Let me refresh your memory. Needed, but unfunded, city drainage projects led City Council to create the Stormwater Enterprise in 2005. The Enterprise charged everyone a fee so the projects could get done. Then the fee was characterized by Douglas Bruce as a "tax," which made a lot of people mad. Bruce created Issue 300, which passed and was supposed to get rid of the fee, but didn't because of a lot of legal mumbo-jumbo. But then, City Council got rid of it anyway because members said it was the voters' will. Now, we have a lot of drainage problems that aren't getting fixed, and Colorado Springs Utilities is mad because maintaining stormwater systems is a requirement of its agreement with Pueblo that will allow it to build a $800 million water project named the Southern Delivery System.
Whew! OK! And now, (drum roll, please) we get to the point.
The Stormwater issue is back.
Really, this was inevitable. Drainage problems aren't going away. In fact, neglecting them too long will get the city in trouble with the feds, piss off Utilities, and probably lead to a few streets caving in.
According to City Attorney Chris Melcher, who spoke on the issue at today's Mayor's Counsel meeting, the city has a few options. City Council could simply write a law making Stormwater, or at least parts of Stormwater, the responsibility of Utilities. Alternately, Council could ask for a tax increase, or simply ignore the problem.
One thing's for sure, the city general fund can't pay for what needs to be done — about $15 million a year in work.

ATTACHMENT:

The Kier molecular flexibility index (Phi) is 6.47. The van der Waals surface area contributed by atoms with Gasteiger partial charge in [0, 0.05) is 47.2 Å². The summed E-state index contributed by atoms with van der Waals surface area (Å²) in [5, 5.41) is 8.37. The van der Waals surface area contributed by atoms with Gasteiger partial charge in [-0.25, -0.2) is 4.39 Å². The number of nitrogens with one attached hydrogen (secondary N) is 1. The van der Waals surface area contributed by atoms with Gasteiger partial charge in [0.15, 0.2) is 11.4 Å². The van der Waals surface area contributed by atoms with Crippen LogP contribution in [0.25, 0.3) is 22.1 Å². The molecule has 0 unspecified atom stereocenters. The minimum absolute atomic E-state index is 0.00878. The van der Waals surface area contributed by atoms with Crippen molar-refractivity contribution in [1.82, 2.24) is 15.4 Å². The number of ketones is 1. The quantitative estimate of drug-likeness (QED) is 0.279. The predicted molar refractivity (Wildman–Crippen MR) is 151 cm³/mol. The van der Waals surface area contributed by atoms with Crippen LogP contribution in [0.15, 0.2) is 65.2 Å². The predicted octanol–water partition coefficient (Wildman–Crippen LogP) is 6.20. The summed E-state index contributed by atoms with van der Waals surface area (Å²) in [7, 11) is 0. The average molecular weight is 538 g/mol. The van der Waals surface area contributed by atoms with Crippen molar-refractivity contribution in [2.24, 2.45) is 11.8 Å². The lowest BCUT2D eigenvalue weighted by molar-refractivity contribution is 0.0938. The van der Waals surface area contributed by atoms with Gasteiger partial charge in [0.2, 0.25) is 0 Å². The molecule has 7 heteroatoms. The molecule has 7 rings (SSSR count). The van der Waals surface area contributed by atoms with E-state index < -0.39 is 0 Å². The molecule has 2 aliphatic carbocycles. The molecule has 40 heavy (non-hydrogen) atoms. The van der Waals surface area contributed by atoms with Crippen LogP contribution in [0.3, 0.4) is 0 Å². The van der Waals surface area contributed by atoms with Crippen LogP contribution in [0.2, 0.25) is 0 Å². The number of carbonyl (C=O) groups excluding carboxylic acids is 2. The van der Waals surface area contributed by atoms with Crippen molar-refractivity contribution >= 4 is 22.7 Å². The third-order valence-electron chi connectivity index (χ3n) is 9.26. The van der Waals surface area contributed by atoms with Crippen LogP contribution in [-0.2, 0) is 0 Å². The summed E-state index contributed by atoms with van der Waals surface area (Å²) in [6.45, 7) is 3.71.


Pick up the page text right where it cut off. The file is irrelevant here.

Both Council President Pro Tem Jan Martin and Councilor Brandy Williams responded by saying the city should cooperate with the Fountain Creek Watershed board, which is working on a regional solution to Stormwater. When that process wraps up, voters will likely be asked to approve a tax to cover project costs.
But others weren't so sure. Bach noted nervously that $500 million in capital improvements were needed. Councilor Merv Bennett also noted, "I like a regional solution, but it's our problem right now."
Both Councilor Bernie Herpin and Council President Scott Hente were quick to point out how unpopular the Stormwater fee had been, despite a lengthy public process that proceeded its installation. Hente also argued that Council had previously thought of turning Stormwater over to Utilities, but decided not to because citizens didn't like the idea of having to pay for improvements through their Utilities bills.
Bach said he believed the city and the Utilities must share the responsibility. Once the city hires a new public works director, Bach said, he or she should work closely with Utilities to come up with a solution. He said he would brief Council on the issue again in 90 days, and staff was also planning a May presentation to Council on Stormwater needs.